Training Wild Brumbies in the Australian Outback

By Mark Wiens 22 Comments
Wild Brumby Australia
Australian Wild Brumbies

It was a special and terrifying moment, walking Luna through the gates into the vast, dusty expanse of the Australian outback for her first trek.

Here was a horse (brumby) that 6 weeks ago wouldn’t even let us touch her.

Us being the group of girls that had been hired to come and work on the homestead for food, board, and the chance to train these amazing animals.

Did any of us have a clue about how to train a horse?

No.

But was that a concern of the farmer?

Again, No. He had dollar signs in his eyes.

The law in the outback is; if the horses are on your land they become yours.

The homestead had two packs of brumbies (the Aussie terms for wild horses) that used to roam around, drink water and get the occasional lump of hay from us on a daily basis. In the dry season the homestead was the only place that had any water for miles around so it was an attractive reason for the horses to pay us a visit.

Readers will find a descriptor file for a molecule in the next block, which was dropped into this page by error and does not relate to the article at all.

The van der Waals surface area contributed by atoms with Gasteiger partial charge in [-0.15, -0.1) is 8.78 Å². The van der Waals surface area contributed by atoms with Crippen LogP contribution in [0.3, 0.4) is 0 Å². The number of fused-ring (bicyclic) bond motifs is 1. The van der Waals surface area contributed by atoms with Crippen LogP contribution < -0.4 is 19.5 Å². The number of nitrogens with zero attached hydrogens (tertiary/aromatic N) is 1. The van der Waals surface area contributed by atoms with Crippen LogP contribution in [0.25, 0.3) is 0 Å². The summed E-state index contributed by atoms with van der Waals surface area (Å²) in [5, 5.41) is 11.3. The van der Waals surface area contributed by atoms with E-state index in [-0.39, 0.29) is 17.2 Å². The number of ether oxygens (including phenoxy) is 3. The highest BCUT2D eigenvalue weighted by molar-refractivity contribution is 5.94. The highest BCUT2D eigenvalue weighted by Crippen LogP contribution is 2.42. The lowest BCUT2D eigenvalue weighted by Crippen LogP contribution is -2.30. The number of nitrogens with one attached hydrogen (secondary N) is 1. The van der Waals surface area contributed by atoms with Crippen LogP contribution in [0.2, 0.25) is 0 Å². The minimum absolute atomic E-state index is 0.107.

We would watch out for any new arrivals, and try to gain their trust. Initially this would be just sitting near them whilst they drank, or putting down hay for them to eat so they could get used to our scent. The second stage would be to catch the foal. This wasn’t a very good experience because you are effectively taken a baby away from its mum, but we told ourselves that it would get looked after a lot better in captivity than in the wilderness.

Wild Brumby Australia
Australian Wild Brumbies

It wasn’t done in some grand cowboy style way, for a start none of us even knew how to throw a lasso. No, it was a much gentler affair. We opened the gates to the pen really wide so it didn’t look like a pen at all and would slowly guide the foal by walking up behind it. At the same time someone else would feed the mum with lots of hay so she would be distracted.

For the next couple of weeks we would try to gain the foals trust until eventually we could get close enough to put a training rope around its neck.

This stage involved A LOT of standing around in 40 degrees temperature trying to approach an animal that clearly does not want to be approached.

“Inch by inch we would get closer and closer.”

You would see the foals body tense up and then slowly relax as it got used to your presence. So you’d step closer again, and this would repeat until the foal had enough and kicked out or fled. It’s amazing how strong they get so quickly, at just a couple of months the foal is already strong enough to do you some damage, standing your ground becomes more and more scary.